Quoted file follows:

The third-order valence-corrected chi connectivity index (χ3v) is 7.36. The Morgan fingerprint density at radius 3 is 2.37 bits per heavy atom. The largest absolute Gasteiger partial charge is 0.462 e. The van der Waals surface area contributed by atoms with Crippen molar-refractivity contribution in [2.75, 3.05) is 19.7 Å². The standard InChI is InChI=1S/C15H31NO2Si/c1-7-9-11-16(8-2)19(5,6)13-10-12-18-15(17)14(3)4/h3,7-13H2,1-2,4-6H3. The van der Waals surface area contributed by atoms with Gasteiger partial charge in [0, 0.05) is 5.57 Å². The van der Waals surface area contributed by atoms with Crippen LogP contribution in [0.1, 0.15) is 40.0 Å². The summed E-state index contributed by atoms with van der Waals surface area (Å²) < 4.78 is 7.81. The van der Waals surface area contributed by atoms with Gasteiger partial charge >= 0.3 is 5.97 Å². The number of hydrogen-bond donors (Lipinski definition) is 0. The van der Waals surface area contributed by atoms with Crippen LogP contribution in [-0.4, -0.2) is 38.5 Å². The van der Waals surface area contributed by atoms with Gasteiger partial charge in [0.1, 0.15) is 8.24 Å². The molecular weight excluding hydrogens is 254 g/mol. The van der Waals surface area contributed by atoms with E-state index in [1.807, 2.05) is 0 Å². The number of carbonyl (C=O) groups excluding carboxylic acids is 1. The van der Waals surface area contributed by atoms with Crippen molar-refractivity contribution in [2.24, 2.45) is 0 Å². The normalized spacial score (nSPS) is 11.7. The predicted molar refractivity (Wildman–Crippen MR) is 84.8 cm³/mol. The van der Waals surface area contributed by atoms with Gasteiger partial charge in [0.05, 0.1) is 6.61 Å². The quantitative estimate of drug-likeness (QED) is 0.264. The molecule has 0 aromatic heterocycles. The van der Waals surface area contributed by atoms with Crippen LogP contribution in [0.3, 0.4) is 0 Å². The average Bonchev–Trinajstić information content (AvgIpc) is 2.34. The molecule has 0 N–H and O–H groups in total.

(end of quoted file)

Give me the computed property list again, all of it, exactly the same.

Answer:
The third-order valence-corrected chi connectivity index (χ3v) is 7.36. The Morgan fingerprint density at radius 3 is 2.37 bits per heavy atom. The largest absolute Gasteiger partial charge is 0.462 e. The van der Waals surface area contributed by atoms with Crippen molar-refractivity contribution in [2.75, 3.05) is 19.7 Å². The standard InChI is InChI=1S/C15H31NO2Si/c1-7-9-11-16(8-2)19(5,6)13-10-12-18-15(17)14(3)4/h3,7-13H2,1-2,4-6H3. The van der Waals surface area contributed by atoms with Gasteiger partial charge in [0, 0.05) is 5.57 Å². The van der Waals surface area contributed by atoms with Crippen LogP contribution in [0.1, 0.15) is 40.0 Å². The summed E-state index contributed by atoms with van der Waals surface area (Å²) < 4.78 is 7.81. The van der Waals surface area contributed by atoms with Gasteiger partial charge >= 0.3 is 5.97 Å². The number of hydrogen-bond donors (Lipinski definition) is 0. The van der Waals surface area contributed by atoms with Crippen LogP contribution in [-0.4, -0.2) is 38.5 Å². The van der Waals surface area contributed by atoms with Gasteiger partial charge in [0.1, 0.15) is 8.24 Å². The molecular weight excluding hydrogens is 254 g/mol. The van der Waals surface area contributed by atoms with E-state index in [1.807, 2.05) is 0 Å². The number of carbonyl (C=O) groups excluding carboxylic acids is 1. The van der Waals surface area contributed by atoms with Crippen molar-refractivity contribution in [2.24, 2.45) is 0 Å². The normalized spacial score (nSPS) is 11.7. The predicted molar refractivity (Wildman–Crippen MR) is 84.8 cm³/mol. The van der Waals surface area contributed by atoms with Gasteiger partial charge in [0.05, 0.1) is 6.61 Å². The quantitative estimate of drug-likeness (QED) is 0.264. The molecule has 0 aromatic heterocycles. The van der Waals surface area contributed by atoms with Crippen LogP contribution in [0.3, 0.4) is 0 Å². The average Bonchev–Trinajstić information content (AvgIpc) is 2.34. The molecule has 0 N–H and O–H groups in total.